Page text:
The god of wine, the wine of god, is how Loïc Pasquet, the owner and winemaker of Liber Pater describes his wines. His mission and purpose of life is to let us, wine lovers, collectors, consumers in general to taste the wine of "once upon a time, before a bug attacked most of the European vines, end of 1800-1920 - the pest Phylloxera. Full of conviction, knowledge, and experience, Liber Pater has its unique place in Bordeaux. The price of his bottles creates to some extent a level of agitation and lots of tension within the community of the winemakers in Bordeaux.
In the heart of Graves (the word "Graves" French word that explains the soil of the region, clastic rocks were formed in Bordelaise during the Tertiary, Quaternary period, composed of sand, silt and clay) and because of the composition of the soil, the insect Phylloxera, native to North America, this particular area where Liber Pater is located (Landiras), the vines survived. So there was no need to graft the vines into American Rootstock. So his vines are authentic and they are called "Franc de Pied".
There are infinite articles about Liber Pater and Loïc, but their narratives are all similar, hence I found the need to narrow my research. The most interesting blog article is from ledomduvin.com, written by French sommelier in Hong Kong, Dominique Noël. The article though is pretty specific. The study of soil and geography is explained in depth.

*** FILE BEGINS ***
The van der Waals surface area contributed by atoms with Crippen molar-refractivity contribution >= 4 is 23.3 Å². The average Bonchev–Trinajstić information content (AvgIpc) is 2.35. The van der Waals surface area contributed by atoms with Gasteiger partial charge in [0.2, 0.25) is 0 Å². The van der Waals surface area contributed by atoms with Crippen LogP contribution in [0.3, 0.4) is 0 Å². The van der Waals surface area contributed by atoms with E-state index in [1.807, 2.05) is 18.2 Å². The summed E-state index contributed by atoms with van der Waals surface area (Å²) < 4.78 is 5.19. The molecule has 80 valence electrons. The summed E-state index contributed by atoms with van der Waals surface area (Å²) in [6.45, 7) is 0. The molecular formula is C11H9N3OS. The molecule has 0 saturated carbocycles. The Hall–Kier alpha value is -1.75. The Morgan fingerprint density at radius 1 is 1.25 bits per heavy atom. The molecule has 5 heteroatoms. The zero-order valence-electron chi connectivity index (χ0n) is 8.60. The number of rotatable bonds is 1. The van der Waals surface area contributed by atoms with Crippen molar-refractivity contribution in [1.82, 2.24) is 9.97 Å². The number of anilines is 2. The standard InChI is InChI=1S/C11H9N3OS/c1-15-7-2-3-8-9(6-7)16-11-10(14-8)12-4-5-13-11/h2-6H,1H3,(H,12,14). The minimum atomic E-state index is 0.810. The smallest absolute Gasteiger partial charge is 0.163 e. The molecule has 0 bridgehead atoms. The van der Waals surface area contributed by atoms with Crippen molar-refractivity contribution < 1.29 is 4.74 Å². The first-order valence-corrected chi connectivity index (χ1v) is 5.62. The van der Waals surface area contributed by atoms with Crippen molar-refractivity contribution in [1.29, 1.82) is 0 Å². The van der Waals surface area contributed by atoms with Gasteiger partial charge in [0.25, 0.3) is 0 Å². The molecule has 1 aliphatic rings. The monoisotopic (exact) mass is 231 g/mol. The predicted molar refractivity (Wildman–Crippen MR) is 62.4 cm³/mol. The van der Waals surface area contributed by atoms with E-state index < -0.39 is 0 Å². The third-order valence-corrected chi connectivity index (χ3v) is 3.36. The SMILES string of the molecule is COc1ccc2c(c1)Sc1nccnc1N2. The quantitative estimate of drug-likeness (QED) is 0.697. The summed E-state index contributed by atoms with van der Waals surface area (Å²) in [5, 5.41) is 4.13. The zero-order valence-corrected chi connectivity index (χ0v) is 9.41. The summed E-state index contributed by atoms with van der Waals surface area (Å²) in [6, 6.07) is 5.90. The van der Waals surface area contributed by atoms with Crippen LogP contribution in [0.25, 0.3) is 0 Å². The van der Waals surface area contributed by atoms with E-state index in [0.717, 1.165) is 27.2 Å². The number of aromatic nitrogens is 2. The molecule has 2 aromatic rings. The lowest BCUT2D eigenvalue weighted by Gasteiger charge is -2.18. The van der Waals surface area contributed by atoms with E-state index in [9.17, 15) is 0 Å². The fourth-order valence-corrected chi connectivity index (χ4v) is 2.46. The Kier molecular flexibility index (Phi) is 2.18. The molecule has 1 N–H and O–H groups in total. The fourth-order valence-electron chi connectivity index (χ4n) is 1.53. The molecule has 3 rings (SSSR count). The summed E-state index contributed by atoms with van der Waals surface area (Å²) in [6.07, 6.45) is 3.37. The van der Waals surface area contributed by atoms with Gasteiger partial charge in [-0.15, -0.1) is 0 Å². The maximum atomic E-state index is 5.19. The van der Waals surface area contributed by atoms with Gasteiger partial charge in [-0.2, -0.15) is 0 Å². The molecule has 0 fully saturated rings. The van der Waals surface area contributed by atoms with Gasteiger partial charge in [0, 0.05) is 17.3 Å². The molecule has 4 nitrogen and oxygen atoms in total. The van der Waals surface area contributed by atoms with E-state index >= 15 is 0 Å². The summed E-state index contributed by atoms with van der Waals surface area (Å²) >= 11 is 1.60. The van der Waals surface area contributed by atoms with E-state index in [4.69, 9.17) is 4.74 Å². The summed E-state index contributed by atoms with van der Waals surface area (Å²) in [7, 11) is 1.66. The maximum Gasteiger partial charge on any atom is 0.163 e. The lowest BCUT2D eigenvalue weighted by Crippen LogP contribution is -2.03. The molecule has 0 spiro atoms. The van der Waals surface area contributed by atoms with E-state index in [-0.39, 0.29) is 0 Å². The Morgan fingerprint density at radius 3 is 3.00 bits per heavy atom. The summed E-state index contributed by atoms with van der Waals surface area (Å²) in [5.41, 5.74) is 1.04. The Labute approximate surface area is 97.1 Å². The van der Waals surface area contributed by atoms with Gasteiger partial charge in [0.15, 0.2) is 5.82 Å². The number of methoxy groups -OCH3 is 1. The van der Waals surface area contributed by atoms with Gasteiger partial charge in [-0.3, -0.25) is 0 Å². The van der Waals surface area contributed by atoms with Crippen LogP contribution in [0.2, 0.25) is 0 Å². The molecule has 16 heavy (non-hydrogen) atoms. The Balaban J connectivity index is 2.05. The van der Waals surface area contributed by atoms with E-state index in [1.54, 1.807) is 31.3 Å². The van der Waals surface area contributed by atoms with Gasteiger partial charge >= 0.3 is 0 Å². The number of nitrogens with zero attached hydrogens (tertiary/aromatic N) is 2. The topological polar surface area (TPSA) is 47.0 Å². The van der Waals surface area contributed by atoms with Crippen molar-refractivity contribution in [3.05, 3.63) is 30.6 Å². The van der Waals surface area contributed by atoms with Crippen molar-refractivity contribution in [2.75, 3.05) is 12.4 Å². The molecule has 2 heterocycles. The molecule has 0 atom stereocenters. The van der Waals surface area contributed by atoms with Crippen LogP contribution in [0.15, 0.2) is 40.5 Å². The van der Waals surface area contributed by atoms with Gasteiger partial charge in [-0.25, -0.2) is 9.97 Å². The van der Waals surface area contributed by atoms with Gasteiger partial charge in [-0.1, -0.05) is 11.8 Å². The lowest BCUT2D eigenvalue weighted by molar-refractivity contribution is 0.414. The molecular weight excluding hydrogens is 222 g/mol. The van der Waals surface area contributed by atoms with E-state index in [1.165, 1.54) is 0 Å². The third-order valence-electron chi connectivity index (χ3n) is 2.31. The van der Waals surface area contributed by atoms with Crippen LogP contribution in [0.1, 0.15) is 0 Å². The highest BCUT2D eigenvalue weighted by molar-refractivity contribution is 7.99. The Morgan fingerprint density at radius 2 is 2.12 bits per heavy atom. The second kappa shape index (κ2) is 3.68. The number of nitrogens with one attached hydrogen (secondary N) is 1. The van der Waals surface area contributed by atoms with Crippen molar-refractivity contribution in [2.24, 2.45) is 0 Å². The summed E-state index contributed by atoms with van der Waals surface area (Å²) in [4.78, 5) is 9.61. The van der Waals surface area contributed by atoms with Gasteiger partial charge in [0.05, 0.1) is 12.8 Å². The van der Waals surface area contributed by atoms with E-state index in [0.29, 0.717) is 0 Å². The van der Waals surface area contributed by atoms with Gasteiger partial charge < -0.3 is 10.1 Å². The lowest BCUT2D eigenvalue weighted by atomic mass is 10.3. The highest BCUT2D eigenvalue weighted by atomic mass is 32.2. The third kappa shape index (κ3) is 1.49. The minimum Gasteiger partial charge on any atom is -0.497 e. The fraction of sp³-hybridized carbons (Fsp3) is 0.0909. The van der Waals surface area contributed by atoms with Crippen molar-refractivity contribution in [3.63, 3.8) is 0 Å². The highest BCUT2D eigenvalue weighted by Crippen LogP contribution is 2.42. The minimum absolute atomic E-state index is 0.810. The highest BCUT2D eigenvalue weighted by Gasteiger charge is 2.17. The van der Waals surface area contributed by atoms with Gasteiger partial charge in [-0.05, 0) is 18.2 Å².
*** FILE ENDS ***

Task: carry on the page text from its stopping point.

As I haven't had the privilege to taste his wines, due to an overwhelming demand of his MasterClass, I would like to keep my article short and show you what I know so far.
Liber Pater was introduced to me by Best Sommelier UK 2018 and Head Sommelier of Hide, Julien Sarrisin when I had my lunch at Hide in Mayfair. Since then, I am determined to understand his concept and wine.
Still at "beginner" phase. I was able to sense the aromas from his glass, indeed it does not smell anything like a wine from Bordeaux.
Here is a short video I was able to take from the back of the classroom. His French charm is all over in his accent. What he said was "if you don't recognize Cabernet Sauvignon, it is a good sign".
Loïc believes and almost "preaches" the soil of his vineyard. It is all about how the wine can translate the terroir of Liber Pater, it is not about the grape, but the soil and so I capture his message through the book "Le goût retrouvé du vin de Bordeaux";
The most frequent aroma is "violet". The body has to be composed of sap, flattering, unctuous from its roots, heat and revel the minerals of the soil/terroir. A velvety, long, silky, prestigious grands vins, this complex definition does not describe the "vanilla" or "box of cigars" that most of the wine critics use to describe a glass of aged fine wine.
Loïc and his Spanish mule. You can purchase the book on Amazon, my apologies, but I wasn't able to find the book in english. The book is very technical, targeted to winemakers and viticulturist.
So his philosophy is confirmed by this short post/comment on his Instagram account.
In addition to terroir, he matures the wine in amphoras, that come from Italy.
I am giving myself time to do some further research until I will be able to taste his wines and eventually interview Loïc myself.
Book "Le goût retrouvé du vin de Bordeaux" -Jacky Rivaux and Jean Rosen.
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Author: Susana Kawai @ Food with Susi